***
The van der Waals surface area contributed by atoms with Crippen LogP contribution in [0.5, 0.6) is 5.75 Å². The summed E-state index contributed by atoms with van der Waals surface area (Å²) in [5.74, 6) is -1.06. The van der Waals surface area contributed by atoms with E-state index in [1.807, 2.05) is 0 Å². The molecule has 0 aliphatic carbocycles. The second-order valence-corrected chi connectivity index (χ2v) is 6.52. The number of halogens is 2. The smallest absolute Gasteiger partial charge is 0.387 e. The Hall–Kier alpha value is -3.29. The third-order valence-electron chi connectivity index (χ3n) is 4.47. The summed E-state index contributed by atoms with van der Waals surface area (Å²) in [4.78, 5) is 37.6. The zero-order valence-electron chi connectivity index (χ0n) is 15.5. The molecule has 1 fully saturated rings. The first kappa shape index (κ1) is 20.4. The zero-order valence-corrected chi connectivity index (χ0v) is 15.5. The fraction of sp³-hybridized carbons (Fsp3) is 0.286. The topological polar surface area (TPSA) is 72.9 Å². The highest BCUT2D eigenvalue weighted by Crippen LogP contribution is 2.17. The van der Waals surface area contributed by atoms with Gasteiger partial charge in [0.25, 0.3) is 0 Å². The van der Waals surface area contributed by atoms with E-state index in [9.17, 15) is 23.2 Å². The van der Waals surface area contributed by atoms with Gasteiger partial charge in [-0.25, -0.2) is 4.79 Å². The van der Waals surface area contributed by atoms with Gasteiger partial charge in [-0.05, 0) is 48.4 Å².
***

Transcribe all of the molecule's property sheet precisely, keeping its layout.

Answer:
The van der Waals surface area contributed by atoms with Crippen LogP contribution in [0.5, 0.6) is 5.75 Å². The summed E-state index contributed by atoms with van der Waals surface area (Å²) in [5.74, 6) is -1.06. The van der Waals surface area contributed by atoms with E-state index in [1.807, 2.05) is 0 Å². The molecule has 0 aliphatic carbocycles. The second-order valence-corrected chi connectivity index (χ2v) is 6.52. The number of halogens is 2. The smallest absolute Gasteiger partial charge is 0.387 e. The Hall–Kier alpha value is -3.29. The third-order valence-electron chi connectivity index (χ3n) is 4.47. The summed E-state index contributed by atoms with van der Waals surface area (Å²) in [4.78, 5) is 37.6. The zero-order valence-electron chi connectivity index (χ0n) is 15.5. The molecule has 1 fully saturated rings. The first kappa shape index (κ1) is 20.4. The zero-order valence-corrected chi connectivity index (χ0v) is 15.5. The fraction of sp³-hybridized carbons (Fsp3) is 0.286. The topological polar surface area (TPSA) is 72.9 Å². The highest BCUT2D eigenvalue weighted by Crippen LogP contribution is 2.17. The van der Waals surface area contributed by atoms with Gasteiger partial charge in [0.25, 0.3) is 0 Å². The van der Waals surface area contributed by atoms with E-state index in [9.17, 15) is 23.2 Å². The van der Waals surface area contributed by atoms with Gasteiger partial charge in [-0.25, -0.2) is 4.79 Å². The van der Waals surface area contributed by atoms with Gasteiger partial charge in [-0.05, 0) is 48.4 Å².